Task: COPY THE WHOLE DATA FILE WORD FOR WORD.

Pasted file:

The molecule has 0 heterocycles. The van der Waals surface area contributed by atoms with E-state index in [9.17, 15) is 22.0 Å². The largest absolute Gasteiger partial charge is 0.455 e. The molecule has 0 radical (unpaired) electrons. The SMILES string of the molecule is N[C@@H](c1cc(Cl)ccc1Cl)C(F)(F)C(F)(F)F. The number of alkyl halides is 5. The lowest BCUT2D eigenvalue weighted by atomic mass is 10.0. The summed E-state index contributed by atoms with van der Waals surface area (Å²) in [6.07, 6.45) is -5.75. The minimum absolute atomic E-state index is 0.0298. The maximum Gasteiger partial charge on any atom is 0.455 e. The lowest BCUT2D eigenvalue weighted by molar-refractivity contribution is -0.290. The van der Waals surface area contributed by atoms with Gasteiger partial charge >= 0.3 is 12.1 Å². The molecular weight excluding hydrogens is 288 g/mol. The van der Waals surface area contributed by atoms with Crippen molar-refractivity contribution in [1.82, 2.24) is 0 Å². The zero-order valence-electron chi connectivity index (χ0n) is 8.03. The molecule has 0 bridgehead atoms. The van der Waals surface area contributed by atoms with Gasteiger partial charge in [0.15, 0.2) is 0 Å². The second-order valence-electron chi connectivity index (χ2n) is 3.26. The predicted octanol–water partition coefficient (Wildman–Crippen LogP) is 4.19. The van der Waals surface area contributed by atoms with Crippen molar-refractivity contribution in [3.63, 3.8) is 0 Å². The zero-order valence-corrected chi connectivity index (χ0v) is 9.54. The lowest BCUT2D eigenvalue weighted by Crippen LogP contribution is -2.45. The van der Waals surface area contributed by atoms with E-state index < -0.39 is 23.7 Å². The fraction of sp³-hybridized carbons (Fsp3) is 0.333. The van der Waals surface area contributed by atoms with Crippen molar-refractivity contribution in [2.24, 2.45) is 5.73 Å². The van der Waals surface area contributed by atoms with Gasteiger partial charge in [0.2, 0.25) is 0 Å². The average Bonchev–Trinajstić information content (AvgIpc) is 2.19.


The molecule has 0 heterocycles. The van der Waals surface area contributed by atoms with E-state index in [9.17, 15) is 22.0 Å². The largest absolute Gasteiger partial charge is 0.455 e. The molecule has 0 radical (unpaired) electrons. The SMILES string of the molecule is N[C@@H](c1cc(Cl)ccc1Cl)C(F)(F)C(F)(F)F. The number of alkyl halides is 5. The lowest BCUT2D eigenvalue weighted by atomic mass is 10.0. The summed E-state index contributed by atoms with van der Waals surface area (Å²) in [6.07, 6.45) is -5.75. The minimum absolute atomic E-state index is 0.0298. The maximum Gasteiger partial charge on any atom is 0.455 e. The lowest BCUT2D eigenvalue weighted by molar-refractivity contribution is -0.290. The van der Waals surface area contributed by atoms with Gasteiger partial charge >= 0.3 is 12.1 Å². The molecular weight excluding hydrogens is 288 g/mol. The van der Waals surface area contributed by atoms with Crippen molar-refractivity contribution in [1.82, 2.24) is 0 Å². The zero-order valence-electron chi connectivity index (χ0n) is 8.03. The molecule has 0 bridgehead atoms. The van der Waals surface area contributed by atoms with Gasteiger partial charge in [0.15, 0.2) is 0 Å². The second-order valence-electron chi connectivity index (χ2n) is 3.26. The predicted octanol–water partition coefficient (Wildman–Crippen LogP) is 4.19. The van der Waals surface area contributed by atoms with Crippen molar-refractivity contribution in [3.63, 3.8) is 0 Å². The zero-order valence-corrected chi connectivity index (χ0v) is 9.54. The lowest BCUT2D eigenvalue weighted by Crippen LogP contribution is -2.45. The van der Waals surface area contributed by atoms with E-state index < -0.39 is 23.7 Å². The fraction of sp³-hybridized carbons (Fsp3) is 0.333. The van der Waals surface area contributed by atoms with Crippen molar-refractivity contribution in [2.24, 2.45) is 5.73 Å². The van der Waals surface area contributed by atoms with Gasteiger partial charge in [0.2, 0.25) is 0 Å². The average Bonchev–Trinajstić information content (AvgIpc) is 2.19.